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# Comments on: FC. Cool Clear Water

## The Math Factor Podcast Site

Last Build Date: Fri, 08 Aug 2014 12:52:06 +0000

By: pamdemonia

Tue, 31 Mar 2009 06:32:32 +0000

I just discovered your podcast, and was working through various problems, and was glad to discover that I got this one right!  my general solution looks a little different, however (brute-forced the 4, 5, and 6 day solutions, then looked for a pattern). It is the summation from 4 to i=n (n being the number of days of the journey) of 3^(i-4). so for n=5 we would have          3^(4-4) + 3^(5-4) =  3^0 + 3^1 = 1 + 3 = 4. Although now that I look again at what y'all were doing above, it's the same thing. I never was very good at converting a summation to a formula.  I did, however, using my formula, come up with the answer to 10 days (1093) in a little over 45 minutes, with no calculator! And then, when listening to the answer on the next podcast, turned on my computer and found this website to point out the mistake!  of course, too late.  but thank you all the same for allowing me to get all excited about math and share it with others who (hopefully) won't give me a (virtual) look of confusion/annoyance I usually get when talking about some math thing to somebody! pam

By: Sean Mc

Mon, 09 Mar 2009 08:10:40 +0000

Oops.  I made the exact opposite error I made the first time.  Now the trekker will have 6 extra units of water stored that never get used since he doesn't head back (one unit of water stored at each of days 1 through 6).  My first answer of 729 incorrectly assumed the trekker used no water himself for the first 6 days.  My second answer of 1457 incorrectly assumed the trekker stored an extra 6 days of water for the return journey.  So its starting to look like your answer of 1093, which is right in between is correct.

By: Sean Mc

Mon, 09 Mar 2009 07:45:14 +0000

Sorry, working without a calculator.  2*(3^6) -1 = 1457

By: Sean Mc

Mon, 09 Mar 2009 07:40:57 +0000

By: strauss

Sun, 08 Mar 2009 06:15:44 +0000

You know, I think you're right. Undoubtedly then the solution we gave is the sum 3^6+3^5+...+1  (Of course it's been a few years, so I don't recall the thinking of the time) [EDIT] No, wait a second, let's think this through. I think you're missing that the porters can't just die of thirst out there but have to have water left along the return route (What kind of a madman ARE you?!!) Before getting started, remember that the geometric series 3^(n-1) + ... + 3 + 1 = (3^n - 1)/2 Suppose we need to go 3 days; that's easy, just go by yourself.
```
3 . . .

. 2 . .

. . 1 .

. . . Victory!
```
4 days isn't too bad with one porter:
```3 . . . .
3 . . . .

. 2 . . .
. 2 . . .

(transferring water:)

. 1 . . .
. 3 . . .

0 . . . .
. . 2 . .   etc

```
Five days starts to get tricky; we need a minimum of four porters:
```3 . . . . .
3 . . . . .
3 . . . . .
3 . . . . .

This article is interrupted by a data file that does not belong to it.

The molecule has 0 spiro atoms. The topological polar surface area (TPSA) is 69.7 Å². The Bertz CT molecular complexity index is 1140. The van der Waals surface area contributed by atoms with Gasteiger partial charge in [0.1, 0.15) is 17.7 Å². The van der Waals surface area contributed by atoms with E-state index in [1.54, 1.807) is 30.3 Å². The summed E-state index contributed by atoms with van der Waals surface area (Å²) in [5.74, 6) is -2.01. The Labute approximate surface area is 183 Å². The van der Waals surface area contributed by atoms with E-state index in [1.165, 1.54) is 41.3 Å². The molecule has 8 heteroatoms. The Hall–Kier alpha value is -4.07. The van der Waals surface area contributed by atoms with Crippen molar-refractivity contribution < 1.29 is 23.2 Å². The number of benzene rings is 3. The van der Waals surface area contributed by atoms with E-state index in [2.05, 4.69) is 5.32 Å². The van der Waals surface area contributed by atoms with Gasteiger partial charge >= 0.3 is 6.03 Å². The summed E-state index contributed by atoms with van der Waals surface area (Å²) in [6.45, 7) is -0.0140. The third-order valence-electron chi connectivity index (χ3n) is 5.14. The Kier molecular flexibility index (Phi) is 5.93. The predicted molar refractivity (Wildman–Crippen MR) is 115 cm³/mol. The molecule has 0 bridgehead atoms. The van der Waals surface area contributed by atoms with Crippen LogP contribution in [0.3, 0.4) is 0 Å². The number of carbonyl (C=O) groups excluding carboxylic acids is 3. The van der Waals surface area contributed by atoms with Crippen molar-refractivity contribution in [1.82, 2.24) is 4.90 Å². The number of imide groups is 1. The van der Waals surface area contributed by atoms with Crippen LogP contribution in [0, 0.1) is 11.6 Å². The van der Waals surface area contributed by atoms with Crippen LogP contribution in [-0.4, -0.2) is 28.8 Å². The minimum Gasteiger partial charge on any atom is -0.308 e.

3 . . . . .

. 2 . . . .
. 2 . . . .
. 2 . . . .
. 2 . . . .
. 2 . . . .

. 1 . . . .
. 1 . . . .
. 2 . . . .
. 3 . . . .
. 3 . . . .

0 . . . . . (these three go back home)
0 . . . . .
0 1 . . . . (but a cache has been left)
. . 2 . . .
. . 2 . . .

0 . . . . .
0 . . . . .
0 1 . . . .
. . 1 . . .  (now this guy can make it back home)
. . 3 . . .  (and this one can head off to the end)
```
What's happening is that the 3^n are supporting the efforts of the all the others. How many porters will it take to go 6? Well, we need to get five people to day 1 with full loads of water. Moreover, we need to have water waiting for the four of those people who will be heading back that way thirsty. So nine more porters will be needed, just to deliver water to that point, for a total of 13 porters and the 1 journeyer. How many people will be needed to go 7 days? Same analysis: we need 14 people to be fully loaded after one day, and a cache of 13 days water ready for the thirteen people who will return. So we need 27 porters just to deliver this extra water and return home themselves. Total of 40 = 27 + 9 + 3 + 1 porters, plus the one person who heads to the end. Etc. Inductively we see that to go N+4 days, we need 1+3+...+3^(N-1) = (3^N - 1)/2 porters. For suppose we need (3^(N-1) - 1)/2 porters to go N+3 days. Then we need (3^(N-1) - 1)/2 + 1 porters to deliver enough water so everyone is fully stocked after one day, and another (3^(N-1) - 1)/2 porters to leave a day's worth of water for the returnees. So we will need an additional (3^(N-1) - 1)/2 + (3^(N-1) - 1)/2 + 1 = 3^(N-1) porters; adding these to the (3^(N-1) - 1)/2 we're already bringing along we have (3^N - 1)/2. qed Thanks!

By: Sean Mc

Sun, 08 Mar 2009 06:01:57 +0000

I'm not sure exactly what number you came up with in your solution to the challenge problem.  I think it was something like 1,096. I get 729, which is 3^6. So at mile 0, you have 729 porters; At mile 1, you have fully-loaded 243 porters and 243 extra days of water; At mile 2 you have 81 fully-loaded porters and 81 extra days of water; At mile 3 you have 27 fully-loaded porters and 27 extra days of water; At mile 4 you have 9 fully-loaded porters and 9 extra days of water; At mile 5 you have 3 fully-loaded porters and 3 extra days of water; At mile 6 you have 1 fully-loaded porter and 1 extra day of water; At mile 7 you have no porters, but can make it 3 miles on your own.